Guilford bunks down with Jockey license
Staff Staff -- Home Textiles Today, February 12, 2001
NEW YORK — Wearing your underwear to bed may soon take on a whole new meaning with Guilford Home Fashions. Or is it your bed wearing your underwear?
The New York-based home textiles division of Guilford Mills Inc. announced last week that it had entered into an agreement with Jockey International Inc. to produce a collection of bedding and accessories.
According to Herb Briggs, president of GHF, Guilford began looking for a license with a worldwide name that the home textiles manufacturer could partner with for a joint venture. The agreement marks the first time the 125-year-old Jockey, based in Kenosha, WI, departs from its primary channel of manufacturing clothing and underwear for men, women and children.
"We are [similar] companies in many ways," Briggs told Home Textiles Today. "I think it will be a good marriage for both."
"It's all about brand building," said Bob Nolan, president of Jockey brands, about the reasons behind the union. "At Jockey we have a very strong brand. We think brand extensions are very good as long as you do it with the right products. Jockey is also about comfort; and what is more comfortable than comfortable sheets? We thought it was a natural extension to get into the home fashions business.
"We think Guilford is a good partner," he continued. "They have a good design team, and it's just going to make our brand stronger."
The Jockey ensemble will debut as two labels, Jockey Home and Jockey Classic, with some crossover in color and design as well as demographic. However, each is aimed at a specific consumer age group.
Both lines will be made primarily from Supima cotton and will utilize Lycra in their construction, making them snug fitting and anti-slip. Several innovations, which borrow from the Jockey underwear line, will also appear on various items, such as the "Y" front design featured on the Jockey Classic Brief. The "Y" front will appear on fitted sheets, giving them a unique, but practical, appearance. Textural interest will also be a primary part of the design of both lines.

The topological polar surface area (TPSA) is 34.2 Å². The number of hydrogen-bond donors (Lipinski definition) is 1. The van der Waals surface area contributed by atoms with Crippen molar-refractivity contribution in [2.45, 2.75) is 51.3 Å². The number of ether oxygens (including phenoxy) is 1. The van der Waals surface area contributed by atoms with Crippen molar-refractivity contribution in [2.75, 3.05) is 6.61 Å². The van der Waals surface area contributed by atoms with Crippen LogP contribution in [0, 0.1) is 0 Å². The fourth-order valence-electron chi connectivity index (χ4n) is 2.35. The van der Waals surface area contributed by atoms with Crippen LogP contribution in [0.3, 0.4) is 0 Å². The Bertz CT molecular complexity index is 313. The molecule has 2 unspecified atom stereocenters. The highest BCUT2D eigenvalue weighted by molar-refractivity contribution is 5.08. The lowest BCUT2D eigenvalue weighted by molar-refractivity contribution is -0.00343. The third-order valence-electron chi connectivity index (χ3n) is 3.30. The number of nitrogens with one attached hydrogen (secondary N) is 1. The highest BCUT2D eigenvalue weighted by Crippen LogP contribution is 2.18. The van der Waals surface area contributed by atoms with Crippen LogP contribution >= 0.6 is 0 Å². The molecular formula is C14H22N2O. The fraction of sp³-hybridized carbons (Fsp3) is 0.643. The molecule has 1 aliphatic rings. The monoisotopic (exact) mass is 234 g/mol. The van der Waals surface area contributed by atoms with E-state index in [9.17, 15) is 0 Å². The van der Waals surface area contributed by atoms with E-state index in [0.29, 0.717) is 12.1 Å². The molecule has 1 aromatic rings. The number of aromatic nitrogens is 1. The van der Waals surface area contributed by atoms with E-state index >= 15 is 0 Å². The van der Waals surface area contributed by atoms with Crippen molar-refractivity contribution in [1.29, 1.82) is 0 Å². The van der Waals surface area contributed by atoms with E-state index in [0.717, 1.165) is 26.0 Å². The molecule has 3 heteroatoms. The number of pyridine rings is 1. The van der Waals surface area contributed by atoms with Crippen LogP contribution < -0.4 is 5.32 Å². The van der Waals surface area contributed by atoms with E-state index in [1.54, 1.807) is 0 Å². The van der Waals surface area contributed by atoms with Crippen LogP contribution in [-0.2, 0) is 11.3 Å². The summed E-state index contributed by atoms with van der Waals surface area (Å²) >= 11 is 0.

The Classic line will consist of jersey-knit products in navy, pewter, khaki and white with seasonal colors interjected. Designed with a spa/athletic feeling and with sleek, contemporary lines, Classic will be aimed at the18-to-35-year-old demographic.
"We're really pulling out the stops to launch this line correctly," commented Briggs, who said the line will be offered in two stages, the first stage set for launch for the spring market in March and the second stage to hit shelves by the fall. 'Stage One' will encompass sheet sets, comforters, duvets, throws and decorative pillows, while 'Stage Two' will focus on the bathroom with shower curtains and towels being introduced.
"We feel this is a great, fresh story, and we've really pulled it together. We're building a product that is unique in design and construction," he added.
The Jockey Home label, aimed at a 30-to-50-year-old demographic, will also feature jersey sheeting and be slightly more upscale and sophisticated in design and will be offered in saffron, spice, pear, plum and charcoal colorways for a sportier, male look. Sage, alpine, smoke, haze and blush colorways will be offered for more of a feminine bedroom look. The master bedroom aspect of Home will also take advantage of cotton/synthetic blend Sensura fabric by Wellman Inc., Shrewsberry, NJ.
To showcase the new license, Briggs also said Guilford would construct a new showroom and introduce new packaging. The showroom will debut as part of spring market, while the packaging, Briggs said, "will speak to the identity of the product" by using a sleek, frosted plastic box.
"The Jockey line will be clean, simple and fresh," Briggs said. "It's about value, comfort, performance, and — I think the best way to put it is — it's about casual luxury."
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